bāhyaDevanāgarī: बाह्य Translation: external Opposite words:antar Related concepts:aṅga, kumbhaka
Appears inYoga Sūtra:
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“Anubhūta is the change that
occurs in one’s state of mind
when it is related to external objects
through the involvement of the senses.
This is also known as experience.”
– T Krishnamacharya commentary on Yoga Sūtra Chapter One verse 11
“In this Sūtra Patañjali states that there are two ways
to discipline the five types of mental activity.
They are Abhyāsa and Vairāgya.
Abhyāsa is practice.
Vairāgya is to disconnect or sever the link
between the Citta and external objects.
These two, Abhyāsa and Vairāgya,
always go together as a pair.”
– T Krishnamacharya commentary on Yoga Sūtra Chapter One verse 12
“According to my teacher,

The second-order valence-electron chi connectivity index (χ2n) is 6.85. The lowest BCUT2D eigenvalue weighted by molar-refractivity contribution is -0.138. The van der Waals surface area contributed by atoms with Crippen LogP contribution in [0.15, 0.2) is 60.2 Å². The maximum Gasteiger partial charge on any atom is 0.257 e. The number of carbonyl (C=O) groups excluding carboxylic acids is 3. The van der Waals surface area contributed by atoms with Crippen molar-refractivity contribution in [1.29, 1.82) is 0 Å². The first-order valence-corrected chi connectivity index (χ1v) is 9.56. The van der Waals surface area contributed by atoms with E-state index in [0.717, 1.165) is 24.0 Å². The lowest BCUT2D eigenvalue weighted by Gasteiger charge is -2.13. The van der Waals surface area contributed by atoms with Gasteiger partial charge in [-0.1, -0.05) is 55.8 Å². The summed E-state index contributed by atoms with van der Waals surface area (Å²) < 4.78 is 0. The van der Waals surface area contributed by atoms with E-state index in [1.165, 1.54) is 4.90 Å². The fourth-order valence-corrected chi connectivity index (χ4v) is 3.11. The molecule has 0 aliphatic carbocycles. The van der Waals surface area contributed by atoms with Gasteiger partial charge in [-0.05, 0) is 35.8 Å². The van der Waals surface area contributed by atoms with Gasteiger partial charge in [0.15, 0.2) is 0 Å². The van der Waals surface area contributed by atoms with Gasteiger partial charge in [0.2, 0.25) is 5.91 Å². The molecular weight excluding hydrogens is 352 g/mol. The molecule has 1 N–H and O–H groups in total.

trying to calm the agitations of the mind by reflecting on external objects
is like trying to get milk from the wattles hanging from the neck of a goat.
All seekers of truth are therefore advised to focus,
instead, only on objects that are in the realm of the divine.”
– T Krishnamacharya commenting on Yoga Sūtra Chapter One verse 35
“Before launching on Antar Aṅga Sādhana,
one should be a Niṣṭhāvān in Bāhya Aṅga Sādhana.
If this earlier stage is very well established,
then only a teacher may teach Dhyāna.”
– T Krishnamacharya 1984
“Ere to our Yoga Sādhana turning inwards towards engaging
the Antar Aṅga and the Ātma–Buddhi relationship,
we are advised to first turn outwards towards engaging
the Bahya Aṅga and the Manas–Indriya relationship.”
- Pūraka – Lifting from the Viśuddhi Cakra
- Antar Kumbhaka – Expanding from the Anahāta Cakra
- Recaka – Contracting from the Svādhiṣṭhāna Cakra
- Bāhya Kumbhaka – Sustaining from the Mūlādhāra Cakra
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